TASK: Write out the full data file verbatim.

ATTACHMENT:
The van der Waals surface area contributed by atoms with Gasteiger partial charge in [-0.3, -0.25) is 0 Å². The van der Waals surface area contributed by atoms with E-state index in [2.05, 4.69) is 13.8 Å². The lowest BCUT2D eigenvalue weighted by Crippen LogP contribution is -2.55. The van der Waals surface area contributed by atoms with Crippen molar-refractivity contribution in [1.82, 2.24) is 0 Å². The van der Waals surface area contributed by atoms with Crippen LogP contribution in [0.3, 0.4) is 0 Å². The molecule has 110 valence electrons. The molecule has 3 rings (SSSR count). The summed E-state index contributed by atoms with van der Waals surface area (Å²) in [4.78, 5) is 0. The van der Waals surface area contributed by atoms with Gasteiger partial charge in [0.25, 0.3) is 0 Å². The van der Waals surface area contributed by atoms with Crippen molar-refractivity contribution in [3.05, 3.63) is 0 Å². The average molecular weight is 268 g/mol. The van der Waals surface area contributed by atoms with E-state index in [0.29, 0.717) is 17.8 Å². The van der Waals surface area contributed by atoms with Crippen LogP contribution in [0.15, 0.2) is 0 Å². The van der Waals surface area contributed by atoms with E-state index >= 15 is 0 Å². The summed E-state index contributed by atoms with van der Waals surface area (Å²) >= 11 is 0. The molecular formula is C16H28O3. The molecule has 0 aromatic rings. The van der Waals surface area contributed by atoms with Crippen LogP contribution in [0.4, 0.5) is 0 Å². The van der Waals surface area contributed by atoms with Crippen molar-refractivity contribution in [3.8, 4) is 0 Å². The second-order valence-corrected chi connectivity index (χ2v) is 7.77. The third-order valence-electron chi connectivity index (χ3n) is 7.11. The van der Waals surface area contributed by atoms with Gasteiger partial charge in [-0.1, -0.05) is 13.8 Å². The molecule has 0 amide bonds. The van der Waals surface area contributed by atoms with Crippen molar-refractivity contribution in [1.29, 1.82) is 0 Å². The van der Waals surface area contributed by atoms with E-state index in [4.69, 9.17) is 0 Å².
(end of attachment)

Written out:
The van der Waals surface area contributed by atoms with Gasteiger partial charge in [-0.3, -0.25) is 0 Å². The van der Waals surface area contributed by atoms with E-state index in [2.05, 4.69) is 13.8 Å². The lowest BCUT2D eigenvalue weighted by Crippen LogP contribution is -2.55. The van der Waals surface area contributed by atoms with Crippen molar-refractivity contribution in [1.82, 2.24) is 0 Å². The van der Waals surface area contributed by atoms with Crippen LogP contribution in [0.3, 0.4) is 0 Å². The molecule has 110 valence electrons. The molecule has 3 rings (SSSR count). The summed E-state index contributed by atoms with van der Waals surface area (Å²) in [4.78, 5) is 0. The van der Waals surface area contributed by atoms with Gasteiger partial charge in [0.25, 0.3) is 0 Å². The van der Waals surface area contributed by atoms with Crippen molar-refractivity contribution in [3.05, 3.63) is 0 Å². The average molecular weight is 268 g/mol. The van der Waals surface area contributed by atoms with E-state index in [0.29, 0.717) is 17.8 Å². The van der Waals surface area contributed by atoms with Crippen LogP contribution in [0.15, 0.2) is 0 Å². The van der Waals surface area contributed by atoms with E-state index >= 15 is 0 Å². The summed E-state index contributed by atoms with van der Waals surface area (Å²) >= 11 is 0. The molecular formula is C16H28O3. The molecule has 0 aromatic rings. The van der Waals surface area contributed by atoms with Crippen LogP contribution in [0.4, 0.5) is 0 Å². The van der Waals surface area contributed by atoms with Crippen molar-refractivity contribution in [3.8, 4) is 0 Å². The second-order valence-corrected chi connectivity index (χ2v) is 7.77. The third-order valence-electron chi connectivity index (χ3n) is 7.11. The van der Waals surface area contributed by atoms with Gasteiger partial charge in [-0.1, -0.05) is 13.8 Å². The molecule has 0 amide bonds. The van der Waals surface area contributed by atoms with Crippen molar-refractivity contribution in [1.29, 1.82) is 0 Å². The van der Waals surface area contributed by atoms with E-state index in [4.69, 9.17) is 0 Å².